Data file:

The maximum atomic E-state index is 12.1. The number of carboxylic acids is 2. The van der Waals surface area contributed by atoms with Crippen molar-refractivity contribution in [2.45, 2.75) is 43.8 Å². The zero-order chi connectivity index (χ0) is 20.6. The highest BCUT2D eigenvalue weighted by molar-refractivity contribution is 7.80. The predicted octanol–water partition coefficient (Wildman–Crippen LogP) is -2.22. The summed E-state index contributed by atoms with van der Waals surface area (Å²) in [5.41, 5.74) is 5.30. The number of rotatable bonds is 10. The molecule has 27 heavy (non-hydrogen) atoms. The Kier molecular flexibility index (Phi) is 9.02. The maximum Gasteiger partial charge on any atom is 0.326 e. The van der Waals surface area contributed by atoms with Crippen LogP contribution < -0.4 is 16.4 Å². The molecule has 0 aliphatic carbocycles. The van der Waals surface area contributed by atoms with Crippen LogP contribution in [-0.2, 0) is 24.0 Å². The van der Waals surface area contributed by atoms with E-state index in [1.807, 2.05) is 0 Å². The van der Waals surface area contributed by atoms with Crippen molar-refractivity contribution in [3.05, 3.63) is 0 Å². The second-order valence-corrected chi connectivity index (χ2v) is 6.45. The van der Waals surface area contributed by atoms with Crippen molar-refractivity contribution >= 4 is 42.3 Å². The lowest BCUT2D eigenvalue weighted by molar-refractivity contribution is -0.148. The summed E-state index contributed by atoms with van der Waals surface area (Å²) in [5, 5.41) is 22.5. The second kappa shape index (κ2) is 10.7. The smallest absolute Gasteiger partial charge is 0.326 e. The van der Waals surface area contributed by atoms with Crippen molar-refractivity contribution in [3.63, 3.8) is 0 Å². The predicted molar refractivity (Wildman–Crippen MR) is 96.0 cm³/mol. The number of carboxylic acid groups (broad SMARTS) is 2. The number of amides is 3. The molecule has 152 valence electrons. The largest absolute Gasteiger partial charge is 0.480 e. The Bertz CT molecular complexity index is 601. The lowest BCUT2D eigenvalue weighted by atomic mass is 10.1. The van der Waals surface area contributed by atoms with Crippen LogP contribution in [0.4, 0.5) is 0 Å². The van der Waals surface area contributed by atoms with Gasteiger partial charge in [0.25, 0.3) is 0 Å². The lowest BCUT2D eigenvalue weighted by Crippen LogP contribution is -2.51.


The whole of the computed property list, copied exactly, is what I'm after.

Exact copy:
The maximum atomic E-state index is 12.1. The number of carboxylic acids is 2. The van der Waals surface area contributed by atoms with Crippen molar-refractivity contribution in [2.45, 2.75) is 43.8 Å². The zero-order chi connectivity index (χ0) is 20.6. The highest BCUT2D eigenvalue weighted by molar-refractivity contribution is 7.80. The predicted octanol–water partition coefficient (Wildman–Crippen LogP) is -2.22. The summed E-state index contributed by atoms with van der Waals surface area (Å²) in [5.41, 5.74) is 5.30. The number of rotatable bonds is 10. The molecule has 27 heavy (non-hydrogen) atoms. The Kier molecular flexibility index (Phi) is 9.02. The maximum Gasteiger partial charge on any atom is 0.326 e. The van der Waals surface area contributed by atoms with Crippen LogP contribution < -0.4 is 16.4 Å². The molecule has 0 aliphatic carbocycles. The van der Waals surface area contributed by atoms with Crippen LogP contribution in [-0.2, 0) is 24.0 Å². The van der Waals surface area contributed by atoms with E-state index in [1.807, 2.05) is 0 Å². The van der Waals surface area contributed by atoms with Crippen molar-refractivity contribution in [3.05, 3.63) is 0 Å². The second-order valence-corrected chi connectivity index (χ2v) is 6.45. The van der Waals surface area contributed by atoms with Crippen molar-refractivity contribution >= 4 is 42.3 Å². The lowest BCUT2D eigenvalue weighted by molar-refractivity contribution is -0.148. The summed E-state index contributed by atoms with van der Waals surface area (Å²) in [5, 5.41) is 22.5. The second kappa shape index (κ2) is 10.7. The smallest absolute Gasteiger partial charge is 0.326 e. The van der Waals surface area contributed by atoms with Crippen molar-refractivity contribution in [3.63, 3.8) is 0 Å². The predicted molar refractivity (Wildman–Crippen MR) is 96.0 cm³/mol. The number of carboxylic acid groups (broad SMARTS) is 2. The number of amides is 3. The molecule has 152 valence electrons. The largest absolute Gasteiger partial charge is 0.480 e. The Bertz CT molecular complexity index is 601. The lowest BCUT2D eigenvalue weighted by atomic mass is 10.1. The van der Waals surface area contributed by atoms with Crippen LogP contribution in [0.4, 0.5) is 0 Å². The van der Waals surface area contributed by atoms with Gasteiger partial charge in [0.25, 0.3) is 0 Å². The lowest BCUT2D eigenvalue weighted by Crippen LogP contribution is -2.51.